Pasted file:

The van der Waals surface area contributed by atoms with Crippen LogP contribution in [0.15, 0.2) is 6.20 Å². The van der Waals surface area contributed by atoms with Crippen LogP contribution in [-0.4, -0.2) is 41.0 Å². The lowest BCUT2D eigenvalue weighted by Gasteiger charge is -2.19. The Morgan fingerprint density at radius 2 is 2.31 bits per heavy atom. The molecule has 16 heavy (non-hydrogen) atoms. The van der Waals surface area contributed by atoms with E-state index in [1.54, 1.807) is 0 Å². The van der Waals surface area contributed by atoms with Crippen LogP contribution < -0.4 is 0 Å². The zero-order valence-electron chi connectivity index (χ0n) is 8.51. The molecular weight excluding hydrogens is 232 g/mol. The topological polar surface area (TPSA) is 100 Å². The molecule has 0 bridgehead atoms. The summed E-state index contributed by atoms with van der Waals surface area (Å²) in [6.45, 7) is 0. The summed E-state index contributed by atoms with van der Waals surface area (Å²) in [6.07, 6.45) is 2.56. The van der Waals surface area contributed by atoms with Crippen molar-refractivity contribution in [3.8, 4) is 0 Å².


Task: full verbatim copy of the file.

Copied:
The van der Waals surface area contributed by atoms with Crippen LogP contribution in [0.15, 0.2) is 6.20 Å². The van der Waals surface area contributed by atoms with Crippen LogP contribution in [-0.4, -0.2) is 41.0 Å². The lowest BCUT2D eigenvalue weighted by Gasteiger charge is -2.19. The Morgan fingerprint density at radius 2 is 2.31 bits per heavy atom. The molecule has 16 heavy (non-hydrogen) atoms. The van der Waals surface area contributed by atoms with E-state index in [1.54, 1.807) is 0 Å². The van der Waals surface area contributed by atoms with Crippen LogP contribution < -0.4 is 0 Å². The zero-order valence-electron chi connectivity index (χ0n) is 8.51. The molecular weight excluding hydrogens is 232 g/mol. The topological polar surface area (TPSA) is 100 Å². The molecule has 0 bridgehead atoms. The summed E-state index contributed by atoms with van der Waals surface area (Å²) in [6.45, 7) is 0. The summed E-state index contributed by atoms with van der Waals surface area (Å²) in [6.07, 6.45) is 2.56. The van der Waals surface area contributed by atoms with Crippen molar-refractivity contribution in [3.8, 4) is 0 Å².